A Phase 1 clinical trial for an investigational COVID-19 vaccine is underway at Kaiser Permanente Washington Health Research Institute in Seattle.
The open-label trial plans to enroll 45 healthy adults aged 18 to 55 years over a six week period. The first study participant received the vaccine yesterday.
Researchers at Kaiser Permanente Washington Health Research Institute (KPWHRI) will evaluate different doses of the experimental vaccine for safety and its ability to induce immune responses. It is the first step in the clinical trial process to evaluating the benefit of a vaccine, according to the National Institutes of Health (NIH).
The vaccine, named mRNA-1273, was developed by National Institute of Allergy and Infectious Diseases (NIAID) scientists and collaborators at Moderna, Inc. in Cambridge, Mass.
“Finding a safe and effective vaccine to prevent infection with SARS-CoV-2 is an urgent public health priority,” NIAID director Dr. Anthony Fauci said in a news release. “This Phase 1 study, launched in record speed, is an important first step toward achieving that goal.”
Scientists at NIAID’s Vaccine Research Center and Moderna developed mRNA-1273 using prior studies of related coronaviruses that can cause severe acute respiratory syndrome (SARS) and Middle East respiratory syndrome (MERS). The scientists used a genetic platform called mRNA to develop the investigation vaccine that direct’s the body’s cells to express a virus protein to elicit a robust immune response. The NIH says the vaccine has shown promise in animal models.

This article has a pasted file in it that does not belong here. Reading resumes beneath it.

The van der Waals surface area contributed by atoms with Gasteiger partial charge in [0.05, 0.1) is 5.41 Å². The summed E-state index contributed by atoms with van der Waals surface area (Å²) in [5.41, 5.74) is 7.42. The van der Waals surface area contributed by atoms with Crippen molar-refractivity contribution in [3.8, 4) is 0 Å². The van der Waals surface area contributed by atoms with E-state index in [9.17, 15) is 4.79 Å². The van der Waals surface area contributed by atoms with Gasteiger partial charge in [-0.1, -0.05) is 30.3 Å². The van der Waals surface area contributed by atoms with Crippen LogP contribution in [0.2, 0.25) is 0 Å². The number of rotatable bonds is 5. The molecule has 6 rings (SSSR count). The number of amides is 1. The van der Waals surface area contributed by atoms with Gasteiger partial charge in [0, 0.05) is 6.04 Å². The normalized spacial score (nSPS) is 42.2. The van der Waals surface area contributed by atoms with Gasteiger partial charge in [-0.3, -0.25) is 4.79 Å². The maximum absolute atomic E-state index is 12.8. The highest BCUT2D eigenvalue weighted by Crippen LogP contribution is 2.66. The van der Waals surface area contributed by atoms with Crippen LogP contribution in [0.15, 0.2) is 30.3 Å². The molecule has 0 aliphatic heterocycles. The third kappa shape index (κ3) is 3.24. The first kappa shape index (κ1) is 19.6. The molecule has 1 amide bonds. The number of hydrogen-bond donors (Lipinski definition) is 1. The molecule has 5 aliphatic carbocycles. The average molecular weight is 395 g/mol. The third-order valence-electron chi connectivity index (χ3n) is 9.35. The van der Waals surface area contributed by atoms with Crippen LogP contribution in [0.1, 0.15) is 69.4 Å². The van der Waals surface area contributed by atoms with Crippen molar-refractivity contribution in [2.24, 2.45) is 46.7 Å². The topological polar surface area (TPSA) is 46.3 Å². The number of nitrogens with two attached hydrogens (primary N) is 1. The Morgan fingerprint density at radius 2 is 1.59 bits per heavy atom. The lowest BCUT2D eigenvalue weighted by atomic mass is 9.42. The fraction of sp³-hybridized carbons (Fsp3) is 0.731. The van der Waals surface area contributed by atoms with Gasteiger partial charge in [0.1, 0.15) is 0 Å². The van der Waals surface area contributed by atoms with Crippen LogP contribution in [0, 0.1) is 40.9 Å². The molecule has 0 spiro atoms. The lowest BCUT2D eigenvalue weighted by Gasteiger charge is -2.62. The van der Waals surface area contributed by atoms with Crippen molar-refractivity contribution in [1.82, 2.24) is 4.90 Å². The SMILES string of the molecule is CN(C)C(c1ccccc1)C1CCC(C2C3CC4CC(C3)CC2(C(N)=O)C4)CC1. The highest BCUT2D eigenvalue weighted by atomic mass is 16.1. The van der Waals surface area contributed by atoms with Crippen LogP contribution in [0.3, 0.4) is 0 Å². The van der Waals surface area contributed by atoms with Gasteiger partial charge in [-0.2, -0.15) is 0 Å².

Study participants will receive two doses of the vaccine in an intramuscular injection in the upper arm, 28 days apart. Each participant will receive a 25 microgram (mcg), 100mcg or 250 mcg dose at both vaccinations and with 15 people in each dosage. The first four participants will receive the low dose and the next four participants will receive the 100 mcg dose. The researchers will then review the safety data before the remaining participants receive their 25 and 10mcg dose groups and before receiving second vaccinations.
Participants will return to the clinic between vaccinations for follow-up visits and additional visits across the span of a year after their second shot. Clinicians will continue to monitor the participants for symptoms and a protocol team will regularly meet to review safety data and review trial data.
“This work is critical to national efforts to respond to the threat of this emerging virus,” Dr. Lisa Jackson, senior investigator on the trial, said. “We are prepared to conduct this important trial because of our experience as an NIH clinical trials center since 2007.”
The clinical trial is funded by the NIAID, part of the National Institutes of Health. KPWHRI is part of the NIAID’s Infections Diseases Clinical Research Consortium. The Coalition for Epidemic Preparedness Innovations supported the manufacturing of the vaccine candidate for clinical trials.